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Fundamental Rights of India (Complete List)

Fundamental Rights of India (Complete List)

In literal terms, Rights mean those freedoms which are essential for personal good as well as the good for the whole community. The rights guaranteed under the Constitution of India are fundamental as they have been incorporated into the Fundamental Law of the Land and are enforceable in a court of law. Actually, These rights are called fundamental rights because they are justiciable in nature allowing persons to move the courts for their enforcement, if and when they are violated. However, this does not mean that they are absolute or that they are immune from Constitutional amendment.

Part III of the Constitution is described as the Magna Carta of India.‘Magna Carta’, the Charter of Rights issued by King John of England in 1215 was the first written document relating to the Fundamental Rights of citizens.

All people, irrespective of race, religion, caste or sex, have been given the right to move the Supreme Court and the High Courts for the enforcement of their fundamental rights. During the operation of a National Emergency they can be suspended except the rights guaranteed by Articles 20 and 21.

Fundamental Rights of India

Originally, seven Fundamental Rights were listed in the Constitution. Later on, by th Amendment, the Janata Party Government deleted the Fundamental Right to Property. So there are now only six Fundamental Rights.

Article 12 –  Definition.
Article 13 – Laws inconsistent with or in derogation of the fundamental rights.

Article 14- 18: Right to Equality

Article 14 –  Equality before law and Equal protection of laws.
Article 15 – Prohibition of discrimination on grounds of religion, race, caste, sex or place of birth.
Article 16 – Equality of opportunity in matters of public employment.
Article 17 – Abolition of Untouchability and prohibition of its practice.
Article 18 – Abolition of titles except military and academic titles.

Article 19-22: Right to Freedom

Article 19 – Protection of certain rights regarding

(i) speech and expression,

(ii) assembly,

(iii) association,

(iv) movement,

(v) residence, and

(vi) profession

Article 20 –  Protection in respect of conviction for offences.
Article 21 – Protection of life and personal liberty.
Article 21A – Right to education
Article 22 – Protection against arrest and detention in certain cases.

Article 23-24: Right against Exploitation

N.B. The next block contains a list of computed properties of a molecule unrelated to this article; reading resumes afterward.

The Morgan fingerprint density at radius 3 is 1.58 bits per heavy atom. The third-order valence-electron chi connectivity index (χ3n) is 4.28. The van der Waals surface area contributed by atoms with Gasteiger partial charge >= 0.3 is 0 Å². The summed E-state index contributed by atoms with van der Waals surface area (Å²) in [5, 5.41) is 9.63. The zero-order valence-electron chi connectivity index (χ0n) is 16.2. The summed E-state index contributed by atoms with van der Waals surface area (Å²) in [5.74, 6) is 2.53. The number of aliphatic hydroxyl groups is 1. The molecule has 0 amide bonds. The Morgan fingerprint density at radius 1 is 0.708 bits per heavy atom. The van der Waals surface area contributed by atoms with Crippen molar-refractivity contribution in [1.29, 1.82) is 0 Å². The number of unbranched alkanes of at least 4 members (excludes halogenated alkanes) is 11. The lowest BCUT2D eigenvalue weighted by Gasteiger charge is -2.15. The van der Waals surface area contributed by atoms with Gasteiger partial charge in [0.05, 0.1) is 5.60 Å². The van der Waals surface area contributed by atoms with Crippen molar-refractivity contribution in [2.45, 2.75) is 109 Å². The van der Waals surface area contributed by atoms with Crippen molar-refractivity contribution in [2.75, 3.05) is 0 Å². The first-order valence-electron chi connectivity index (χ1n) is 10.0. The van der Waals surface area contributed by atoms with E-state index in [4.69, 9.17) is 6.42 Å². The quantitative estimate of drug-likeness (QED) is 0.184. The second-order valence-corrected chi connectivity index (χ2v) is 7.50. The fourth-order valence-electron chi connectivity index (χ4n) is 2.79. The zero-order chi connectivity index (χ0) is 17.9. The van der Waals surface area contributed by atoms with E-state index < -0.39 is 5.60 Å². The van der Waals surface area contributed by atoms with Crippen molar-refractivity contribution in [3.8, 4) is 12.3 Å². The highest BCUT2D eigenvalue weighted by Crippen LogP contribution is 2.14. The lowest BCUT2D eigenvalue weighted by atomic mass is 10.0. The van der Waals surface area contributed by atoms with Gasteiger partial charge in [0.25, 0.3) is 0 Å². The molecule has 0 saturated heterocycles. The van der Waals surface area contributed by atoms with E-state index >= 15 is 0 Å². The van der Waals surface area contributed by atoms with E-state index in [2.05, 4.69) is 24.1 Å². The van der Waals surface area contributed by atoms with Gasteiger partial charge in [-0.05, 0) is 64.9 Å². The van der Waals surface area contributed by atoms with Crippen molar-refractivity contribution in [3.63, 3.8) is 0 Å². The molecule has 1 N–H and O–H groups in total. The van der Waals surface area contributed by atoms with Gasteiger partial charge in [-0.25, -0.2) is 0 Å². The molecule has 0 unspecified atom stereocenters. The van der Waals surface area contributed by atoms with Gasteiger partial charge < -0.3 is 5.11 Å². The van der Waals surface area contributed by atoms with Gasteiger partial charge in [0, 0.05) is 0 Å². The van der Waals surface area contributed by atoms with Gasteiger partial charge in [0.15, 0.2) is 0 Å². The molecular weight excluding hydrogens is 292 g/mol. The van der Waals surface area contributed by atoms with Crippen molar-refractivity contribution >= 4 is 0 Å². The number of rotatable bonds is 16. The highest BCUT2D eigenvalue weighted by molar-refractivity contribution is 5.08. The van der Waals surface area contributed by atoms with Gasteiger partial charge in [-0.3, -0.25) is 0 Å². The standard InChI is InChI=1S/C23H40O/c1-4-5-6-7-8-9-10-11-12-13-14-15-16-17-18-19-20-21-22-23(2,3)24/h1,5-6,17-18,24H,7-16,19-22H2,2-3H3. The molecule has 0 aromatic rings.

Article 23 – Prohibition of traffic in human beings and forced labour.
Article 24 – Prohibition of employment of children in factories, etc.

Article 25-28: Right to Freedom of Religion

Article 25 – Freedom of conscience and free profession, practice and propagation of religion.
Article 26 – Freedom to manage religious affairs.
Article 27 – Freedom as to payment of taxes for promotion of any particular religion.
Article 28 – Freedom as to attendance at religious instruction or religious worship in certain educational institutions.

Article 29-31: Culture and Educational Rights

Article 29 – Protection of interests of minorities i.e. Protection of language, script and culture of minorities.
Article 30 – Right of minorities to establish and administer educational institutions.
Article 31 – [Repealed.]

Saving of Certain Laws
Article 31A – Saving of Laws providing for the acquisition of estates, etc.
Article 31B – Validation of certain Acts and Regulations.
Article 31C – Saving of laws giving effect to certain directive principles.
Article 31D – [Repealed.]

Article 32-35: Right to Constitutional Remedies

Article 32 – Remedies for enforcement of rights conferred by this Part.
Article 32A – [Repealed.]
Article 33 – Power of Parliament to modify the rights conferred by this Part in their application to Forces, etc.
Article 34 – Restriction on rights conferred by this Part while martial law is in force in any area.
Article 35 – Legislation to give effect to the provisions of this Part.

Fundamental Rights of India: FAQs

Q1. What do you understand by fundamental rights?
Ans. Fundamental rights are the basic civil, political, and human rights granted by the constitution of India to every Indian citizen.

2. What are the six fundamental rights in Indian Constitution?
Ans. The six fundamental rights of Indian Constitution are the right to equality, right to freedom, right against exploitation, right to freedom of religion, cultural and educational rights, and right to constitutional remedies.

3. What is right to Privacy?

Ans. It protects the inner sphere of the individual from interference from both State and non-State actors and allows individuals to make autonomous life choices. It is protected as an intrinsic part of the right to life and personal liberty under Article 21.

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